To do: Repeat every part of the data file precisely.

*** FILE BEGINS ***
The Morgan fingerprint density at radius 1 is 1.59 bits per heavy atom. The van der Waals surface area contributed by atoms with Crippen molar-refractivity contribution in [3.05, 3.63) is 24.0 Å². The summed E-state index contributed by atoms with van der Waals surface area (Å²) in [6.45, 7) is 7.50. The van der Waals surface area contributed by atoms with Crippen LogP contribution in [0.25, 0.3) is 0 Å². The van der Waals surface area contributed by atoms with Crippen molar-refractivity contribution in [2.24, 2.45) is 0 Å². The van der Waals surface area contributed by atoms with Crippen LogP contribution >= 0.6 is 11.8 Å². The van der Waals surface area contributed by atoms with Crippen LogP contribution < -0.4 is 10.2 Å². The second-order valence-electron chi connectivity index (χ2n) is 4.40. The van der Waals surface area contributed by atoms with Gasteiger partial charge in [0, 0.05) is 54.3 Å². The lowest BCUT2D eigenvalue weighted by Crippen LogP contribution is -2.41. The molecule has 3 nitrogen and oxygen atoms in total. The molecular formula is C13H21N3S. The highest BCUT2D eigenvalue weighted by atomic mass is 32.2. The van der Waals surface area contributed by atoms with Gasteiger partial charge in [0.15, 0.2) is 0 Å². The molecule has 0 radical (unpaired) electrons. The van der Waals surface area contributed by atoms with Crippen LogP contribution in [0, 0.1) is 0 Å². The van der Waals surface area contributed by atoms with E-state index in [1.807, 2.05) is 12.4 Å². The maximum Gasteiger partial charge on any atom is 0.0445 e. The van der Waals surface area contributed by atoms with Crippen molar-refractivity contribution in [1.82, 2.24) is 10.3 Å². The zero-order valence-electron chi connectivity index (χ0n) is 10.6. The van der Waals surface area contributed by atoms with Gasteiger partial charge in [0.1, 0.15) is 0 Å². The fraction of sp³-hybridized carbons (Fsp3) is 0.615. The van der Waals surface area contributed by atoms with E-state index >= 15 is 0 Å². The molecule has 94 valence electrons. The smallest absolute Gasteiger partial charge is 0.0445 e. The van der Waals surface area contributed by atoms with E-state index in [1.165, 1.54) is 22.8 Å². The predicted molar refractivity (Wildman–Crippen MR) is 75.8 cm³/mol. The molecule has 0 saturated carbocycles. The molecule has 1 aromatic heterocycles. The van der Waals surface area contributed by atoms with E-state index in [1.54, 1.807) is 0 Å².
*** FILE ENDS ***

The Morgan fingerprint density at radius 1 is 1.59 bits per heavy atom. The van der Waals surface area contributed by atoms with Crippen molar-refractivity contribution in [3.05, 3.63) is 24.0 Å². The summed E-state index contributed by atoms with van der Waals surface area (Å²) in [6.45, 7) is 7.50. The van der Waals surface area contributed by atoms with Crippen LogP contribution in [0.25, 0.3) is 0 Å². The van der Waals surface area contributed by atoms with Crippen molar-refractivity contribution in [2.24, 2.45) is 0 Å². The van der Waals surface area contributed by atoms with Crippen LogP contribution >= 0.6 is 11.8 Å². The van der Waals surface area contributed by atoms with Crippen LogP contribution < -0.4 is 10.2 Å². The second-order valence-electron chi connectivity index (χ2n) is 4.40. The van der Waals surface area contributed by atoms with Gasteiger partial charge in [0, 0.05) is 54.3 Å². The lowest BCUT2D eigenvalue weighted by Crippen LogP contribution is -2.41. The molecule has 3 nitrogen and oxygen atoms in total. The molecular formula is C13H21N3S. The highest BCUT2D eigenvalue weighted by atomic mass is 32.2. The van der Waals surface area contributed by atoms with Gasteiger partial charge in [0.15, 0.2) is 0 Å². The molecule has 0 radical (unpaired) electrons. The van der Waals surface area contributed by atoms with Crippen LogP contribution in [0, 0.1) is 0 Å². The van der Waals surface area contributed by atoms with E-state index in [1.807, 2.05) is 12.4 Å². The maximum Gasteiger partial charge on any atom is 0.0445 e. The van der Waals surface area contributed by atoms with Crippen molar-refractivity contribution in [1.82, 2.24) is 10.3 Å². The zero-order valence-electron chi connectivity index (χ0n) is 10.6. The van der Waals surface area contributed by atoms with Gasteiger partial charge in [0.1, 0.15) is 0 Å². The fraction of sp³-hybridized carbons (Fsp3) is 0.615. The van der Waals surface area contributed by atoms with E-state index >= 15 is 0 Å². The molecule has 94 valence electrons. The smallest absolute Gasteiger partial charge is 0.0445 e. The van der Waals surface area contributed by atoms with E-state index in [1.165, 1.54) is 22.8 Å². The predicted molar refractivity (Wildman–Crippen MR) is 75.8 cm³/mol. The molecule has 0 saturated carbocycles. The molecule has 1 aromatic heterocycles. The van der Waals surface area contributed by atoms with E-state index in [1.54, 1.807) is 0 Å².